Some minimalist wardrobes are born from a great love of clothes. Others are born from a complete lack of interest in clothes. There are minimalists who are avid shoppers—sample sale pilgrims and website combers—while other minimalists’ slim wardrobes exist mostly because it’s the act of shopping itself that’s repellent.
Last week’s survey (thank you!) prompted a number of readers to write to me regarding the affordability of the particular clothes that I talk about in this space, so I thought I’d do my best to tackle the subject head-on.
I’m an admirer of clothes, often from a distance.
Far more important than how many (or few) clothes I have in my closet is making sure that what I do have I actually put to good use. And with a few happy accidents that stand as exceptions to the rule, the clothes that I put to best use are the clothes that I’ve first admired from a distance.
Are you still with me?
The fact is, that the more that I actively like my clothes, the less of them I need. When I feel perfectly satisfied wearing the same favorite pair of jeans and beautiful sweater day in and day out—swapping only clean underwear and a fresh t-shirt each morning—I don’t feel as much of a need for a second, third, or fourth sweater of a similar style. It’s when I only feel lukewarm about a particular sweater that I cast a wandering eye and add another one to the mix. When I’ve found myself in this rut, I’m more likely to reach for less expensive clothes. Annoyed that I’ve already spent precious resources on clothes that haven’t worked out, I can become wary and unwilling to invest still more. But over and over again, I’ve found that more begets more. And buying many inexpensive sweaters that I only feel lukewarm about finishes by being more expensive than buying one expensive sweater that I really love.
Lots of factors go into the cost of clothes. The price of a particular shirt can vary widely depending on country of manufacture, brand name, mark-up, time of year, and point of sale. And it’s often hard to determine why a particular article of clothing is priced the way it is. Is its high cost pure marketing? Is it higher-quality fabric? Or is its low cost because it was produced in a sweatshop, or just because it was bought after its prime season? Oh, the perils of Capitalism, my friends. But I think there’s hope. There are designers who do tell the story of their goods. When I learn about the care that went into making something, the materials used, the elements of the design process, the human beings behind a blouse, or a scarf, or a button-up, the cost begins to make sense.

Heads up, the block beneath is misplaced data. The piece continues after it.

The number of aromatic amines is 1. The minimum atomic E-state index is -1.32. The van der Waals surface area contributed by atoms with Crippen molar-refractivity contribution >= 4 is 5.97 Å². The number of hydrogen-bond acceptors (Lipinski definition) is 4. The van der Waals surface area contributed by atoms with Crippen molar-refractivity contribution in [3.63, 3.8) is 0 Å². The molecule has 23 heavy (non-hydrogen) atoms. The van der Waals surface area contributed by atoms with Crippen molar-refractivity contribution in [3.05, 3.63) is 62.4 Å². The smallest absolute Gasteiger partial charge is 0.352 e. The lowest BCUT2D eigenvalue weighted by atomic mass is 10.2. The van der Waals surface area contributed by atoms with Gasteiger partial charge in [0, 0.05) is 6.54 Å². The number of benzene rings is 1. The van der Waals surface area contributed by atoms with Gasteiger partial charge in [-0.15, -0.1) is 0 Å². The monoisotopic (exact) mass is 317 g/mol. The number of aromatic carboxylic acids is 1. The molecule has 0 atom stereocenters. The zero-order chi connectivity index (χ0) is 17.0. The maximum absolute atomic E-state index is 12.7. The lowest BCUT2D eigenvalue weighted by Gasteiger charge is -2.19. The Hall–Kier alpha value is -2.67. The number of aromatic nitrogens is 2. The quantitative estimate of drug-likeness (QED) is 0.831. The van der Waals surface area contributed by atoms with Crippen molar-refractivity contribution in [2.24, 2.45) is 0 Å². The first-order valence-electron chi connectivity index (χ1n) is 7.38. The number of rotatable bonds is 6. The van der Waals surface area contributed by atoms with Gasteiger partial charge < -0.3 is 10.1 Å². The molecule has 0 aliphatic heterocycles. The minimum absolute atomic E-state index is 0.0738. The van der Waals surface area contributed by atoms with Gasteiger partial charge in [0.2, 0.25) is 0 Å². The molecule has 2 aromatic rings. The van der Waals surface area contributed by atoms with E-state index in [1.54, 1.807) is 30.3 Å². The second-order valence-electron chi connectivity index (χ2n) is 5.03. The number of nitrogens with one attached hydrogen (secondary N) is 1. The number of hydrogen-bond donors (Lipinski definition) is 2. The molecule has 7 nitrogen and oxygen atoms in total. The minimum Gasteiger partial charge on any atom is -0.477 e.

To be sure, the expense of clothes does not always guarantee their longevity. (I’ve had five dollar t-shirts last for years, I’ve had others unravel after one wash.) Neither does high price guarantee that clothes have been made in a way that’s particularly admirable.
But one thing that’s certain is that fast fashion chains have found ways to produce huge numbers of clothes cheaply through a reliance on underpaid workers, cheap fabrics, and shoddy construction—to name only the most common infractions. It’s not hyperbole to write that US consumers enjoy a false economy when it comes to the clothes for sale in many of our largest stores.
While often the price of the clothes that I most admire are much more on the high end of things than the low, I don’t think that mine is an extravagant wardobe. No doubt, affordability is a matter of perspective, not fact. I was once encouraged to purchase a dress that when on sale still cost more than my entire monthly student loan payment (which was also more than half of my bi-monthly paycheck). The dress was beautiful. The encouragment came from a place of high standards and good intentions and a much larger paycheck; the possibility of purchase, still zero.
Still, there are other things that I have been able to add to my closet. Here, a few tips for affording my version of a minimalist wardrobe:
2. Follow your favorite designers on social media. More than once, I’ve been able to take advantage of an end-of-season sale to buy items that I would have felt were unaffordable at full price. The good news is that when you’re trying to fill your wardrobe largely with timeless staples, last season’s navy doesn’t feel particularly outdated. While I try my best to also support desigers by buying full-price items, there’s nothing wrong with taking advantage of the promotions that they’re able to offer when they do.
3. Shop second-hand. When I was little my mom used to take us to a consignment store in a fancy town close to where we lived to find designer children’s clothes at huge discounts. Between consignment shopping and my own friends’ cast-offs, I don’t think I owned more than a handful of brand-new clothes until I was in high school. Second-hand shopping requires some amount of sticktoitiveness. But if you do some sleuthing and identify a solid shop, you can likely grow your wardrobe for a fraction of what you’d otherwise pay without compromising on quality.
4. Identify a brand that you love and sleuth for it. In college I bought a pair of beautiful designer jeans that were typically super expensive. Mine were not. I was able to buy them on deep discount at a department store sale. Even though the particular wash or cut was probably a cast-off from another season, they looked sturdy and classic to me and ten years later, they’re still in my drawer.
5. Do your best. You have to get dressed. I can blab on about ethics and fashion and high costs being worth it until I’m blue in the face, but I realize that you need to wear clothes. I do too. And someone has to pay for the groceries. The point isn’t to be perfect, the point is to try.
More minimalist wardrobe posts, HERE.